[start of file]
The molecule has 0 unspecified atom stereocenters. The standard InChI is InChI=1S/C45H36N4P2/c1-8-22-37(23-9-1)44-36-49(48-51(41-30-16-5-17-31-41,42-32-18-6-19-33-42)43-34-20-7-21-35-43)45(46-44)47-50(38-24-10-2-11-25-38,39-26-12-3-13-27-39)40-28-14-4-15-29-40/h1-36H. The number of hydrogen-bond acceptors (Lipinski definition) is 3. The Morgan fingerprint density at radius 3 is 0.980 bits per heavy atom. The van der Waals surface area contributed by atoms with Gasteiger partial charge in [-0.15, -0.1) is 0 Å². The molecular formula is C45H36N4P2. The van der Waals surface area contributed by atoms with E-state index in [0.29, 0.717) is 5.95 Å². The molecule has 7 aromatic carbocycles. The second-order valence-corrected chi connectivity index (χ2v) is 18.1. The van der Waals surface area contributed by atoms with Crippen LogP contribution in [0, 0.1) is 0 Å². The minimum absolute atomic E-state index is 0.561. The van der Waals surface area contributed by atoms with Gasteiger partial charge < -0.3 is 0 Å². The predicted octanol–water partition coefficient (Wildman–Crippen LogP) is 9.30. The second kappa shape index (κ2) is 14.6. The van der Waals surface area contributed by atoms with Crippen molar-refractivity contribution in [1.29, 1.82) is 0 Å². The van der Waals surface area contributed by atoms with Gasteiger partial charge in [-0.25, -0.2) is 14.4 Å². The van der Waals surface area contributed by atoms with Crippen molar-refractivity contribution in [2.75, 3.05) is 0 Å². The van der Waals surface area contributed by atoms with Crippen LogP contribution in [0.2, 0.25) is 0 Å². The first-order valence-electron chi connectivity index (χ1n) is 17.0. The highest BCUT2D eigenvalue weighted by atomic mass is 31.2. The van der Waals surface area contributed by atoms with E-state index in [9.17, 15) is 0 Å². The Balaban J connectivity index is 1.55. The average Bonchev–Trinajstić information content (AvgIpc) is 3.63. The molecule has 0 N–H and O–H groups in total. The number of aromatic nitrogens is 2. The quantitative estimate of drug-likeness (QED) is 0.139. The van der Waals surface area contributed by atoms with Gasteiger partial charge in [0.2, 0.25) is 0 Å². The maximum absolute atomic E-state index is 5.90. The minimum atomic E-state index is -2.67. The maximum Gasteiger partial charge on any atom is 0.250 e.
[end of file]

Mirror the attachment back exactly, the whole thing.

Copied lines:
The molecule has 0 unspecified atom stereocenters. The standard InChI is InChI=1S/C45H36N4P2/c1-8-22-37(23-9-1)44-36-49(48-51(41-30-16-5-17-31-41,42-32-18-6-19-33-42)43-34-20-7-21-35-43)45(46-44)47-50(38-24-10-2-11-25-38,39-26-12-3-13-27-39)40-28-14-4-15-29-40/h1-36H. The number of hydrogen-bond acceptors (Lipinski definition) is 3. The Morgan fingerprint density at radius 3 is 0.980 bits per heavy atom. The van der Waals surface area contributed by atoms with Gasteiger partial charge in [-0.15, -0.1) is 0 Å². The molecular formula is C45H36N4P2. The van der Waals surface area contributed by atoms with E-state index in [0.29, 0.717) is 5.95 Å². The molecule has 7 aromatic carbocycles. The second-order valence-corrected chi connectivity index (χ2v) is 18.1. The van der Waals surface area contributed by atoms with Crippen LogP contribution in [0, 0.1) is 0 Å². The minimum absolute atomic E-state index is 0.561. The van der Waals surface area contributed by atoms with Gasteiger partial charge < -0.3 is 0 Å². The predicted octanol–water partition coefficient (Wildman–Crippen LogP) is 9.30. The second kappa shape index (κ2) is 14.6. The van der Waals surface area contributed by atoms with Crippen molar-refractivity contribution in [1.29, 1.82) is 0 Å². The van der Waals surface area contributed by atoms with Gasteiger partial charge in [-0.25, -0.2) is 14.4 Å². The van der Waals surface area contributed by atoms with Crippen molar-refractivity contribution in [2.75, 3.05) is 0 Å². The van der Waals surface area contributed by atoms with Crippen LogP contribution in [0.2, 0.25) is 0 Å². The first-order valence-electron chi connectivity index (χ1n) is 17.0. The highest BCUT2D eigenvalue weighted by atomic mass is 31.2. The van der Waals surface area contributed by atoms with E-state index in [9.17, 15) is 0 Å². The Balaban J connectivity index is 1.55. The average Bonchev–Trinajstić information content (AvgIpc) is 3.63. The molecule has 0 N–H and O–H groups in total. The number of aromatic nitrogens is 2. The quantitative estimate of drug-likeness (QED) is 0.139. The van der Waals surface area contributed by atoms with Gasteiger partial charge in [0.2, 0.25) is 0 Å². The maximum absolute atomic E-state index is 5.90. The minimum atomic E-state index is -2.67. The maximum Gasteiger partial charge on any atom is 0.250 e.